31 August 2010

Lori Anne Boocks

1. Where and how would you display your work in an ideal situation?
I’d love to show in a space with plenty of natural lighting. Large, uninterrupted walls. Lots of floor space to let the paintings invade that area, maybe even force the viewer to step over them in places. A space allowing me to explore what a painting can be and challenge viewers to re-think the “canvas-on-the-wall” mentality would be a dream come true. Other artists have done this of course, and I’d like to add my name to this list.

2. If expository writing is good at elucidating and proving a point and
descriptive geometry gives us the tools by which to map objects in space
in relation to one another, what kind of an apparatus does art afford us?
What does art do best?
For me, every piece of art is a potential mirror. We look at a work and if it engages us in some way, there’s the kind of viewer-art interaction that takes, say, a painting I made based on my feelings and experiences and invites you to react. Our experiences -- and how we experience the world -- are reflected upon the piece and the piece in return continues that dialogue or starts one I never imagined and will never be part of except as instigator. The viewer’s going to bring as much baggage (good or bad) to that moment of visual introspection as they want. And if we’re viewing the piece with another person… friend, stranger, relative… and we start talking about the piece out loud, well, the conversation can get even richer.

3. What can you expect from your audience/fans/viewing public? What would you
like them to know about your work?
I think every artist hopes for a moment of the viewer’s time to see if engagement can happen. I would want viewer to know that I have them in mind while I’m making my work. In my head, I imagine people from all walks of life reacting to my paintings. Some may not like my stuff. Some may love it. Some are lukewarm. Throwing your art out into the world is a great unknown. A true risk.
4. Marcel Duchamp said - "Enough with retinal art!" What is your reaction as an artist to this statement?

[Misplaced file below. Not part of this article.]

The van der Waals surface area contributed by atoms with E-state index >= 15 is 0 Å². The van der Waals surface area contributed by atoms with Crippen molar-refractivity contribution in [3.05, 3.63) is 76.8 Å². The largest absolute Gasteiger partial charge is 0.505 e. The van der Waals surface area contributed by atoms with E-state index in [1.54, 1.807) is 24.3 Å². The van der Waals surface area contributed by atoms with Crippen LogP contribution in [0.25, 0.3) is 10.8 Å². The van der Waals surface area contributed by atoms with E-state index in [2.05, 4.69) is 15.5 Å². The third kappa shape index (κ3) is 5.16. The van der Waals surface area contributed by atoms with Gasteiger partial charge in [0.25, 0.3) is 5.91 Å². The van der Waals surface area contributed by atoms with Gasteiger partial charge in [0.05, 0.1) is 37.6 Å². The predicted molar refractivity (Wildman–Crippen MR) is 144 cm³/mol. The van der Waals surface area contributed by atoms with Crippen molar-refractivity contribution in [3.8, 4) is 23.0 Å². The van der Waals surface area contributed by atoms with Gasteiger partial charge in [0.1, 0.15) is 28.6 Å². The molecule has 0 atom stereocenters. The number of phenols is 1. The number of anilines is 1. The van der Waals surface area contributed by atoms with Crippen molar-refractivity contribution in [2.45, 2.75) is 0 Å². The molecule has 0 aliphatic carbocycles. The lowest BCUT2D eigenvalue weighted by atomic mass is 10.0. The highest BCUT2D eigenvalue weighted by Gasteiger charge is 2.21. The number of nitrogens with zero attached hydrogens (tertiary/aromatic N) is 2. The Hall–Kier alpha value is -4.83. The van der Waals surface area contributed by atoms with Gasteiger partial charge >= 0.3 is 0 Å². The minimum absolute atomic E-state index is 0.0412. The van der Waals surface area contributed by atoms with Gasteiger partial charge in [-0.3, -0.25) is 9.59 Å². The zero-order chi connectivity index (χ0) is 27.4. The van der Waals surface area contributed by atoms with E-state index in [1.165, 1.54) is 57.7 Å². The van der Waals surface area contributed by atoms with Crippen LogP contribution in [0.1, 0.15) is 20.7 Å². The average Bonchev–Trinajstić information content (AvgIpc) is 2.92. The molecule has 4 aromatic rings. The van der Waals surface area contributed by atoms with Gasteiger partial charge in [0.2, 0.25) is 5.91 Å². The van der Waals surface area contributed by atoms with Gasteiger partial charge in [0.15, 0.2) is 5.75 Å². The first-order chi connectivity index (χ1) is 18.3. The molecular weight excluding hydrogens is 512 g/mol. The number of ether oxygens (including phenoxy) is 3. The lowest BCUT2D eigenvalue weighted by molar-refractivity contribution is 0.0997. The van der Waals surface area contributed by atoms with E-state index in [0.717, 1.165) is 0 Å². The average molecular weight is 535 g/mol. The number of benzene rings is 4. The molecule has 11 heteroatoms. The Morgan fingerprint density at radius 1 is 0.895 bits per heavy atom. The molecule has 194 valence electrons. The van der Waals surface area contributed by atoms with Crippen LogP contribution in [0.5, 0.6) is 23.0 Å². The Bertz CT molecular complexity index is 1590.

Hmmm. Does the eye make the art, or does the mind (or heart)? If I interpret it to mean he wanted us to stop making art that was purely visual, we would’ve missed out on some pretty amazing work. 

5. Do you think that there is still room for art movements in today's
pluralistic climate?
“They” say everything’s been done and we’re all stuck in appropriation mode. I’m not sure I buy that. Regardless of what I think, art critics and historians years from now will probably look back on our times and try to make sense of it all, connect those dots, and analyze trends. Finding and naming any movements will certainly make it easier for them to title the big books they tend to publish.
6. What is one question you wished we had asked you about your art? Please
feel free to answer it.
I have a background in writing, and through that experience I learned that it’s not always the words themselves that give meaning and context. For me, it’s about the feelings that come from reading those words. So, while text is the framework upon which I build my paintings, it serves mainly to create emotion. The vigor of the writing, the lines of sentences, the dark charcoal marks… these are all the underpinnings that support color and paint stroke and texture. The title and a legible word or two may hint at the meaning of the painting for me as the creator of it, but in the end it’s all about what the viewer brings to the table.

Lori Anne Boocks
small boxes... some on fire
September 1 - September 25, 2010
First Friday Reception: 9/3, 6 - 8 pm
Artists' Reception: Saturday, 9/11, 4 - 6 pm
Studio Gallery - www.studiogallerydc.com
2108 R Street N.W. Washington, DC 20008 202.232.8734 begin_of_the_skype_highlighting              202.232.8734      end_of_the_skype_highlighting begin_of_the_skype_highlighting              202.232.8734      end_of_the_skype_highlighting

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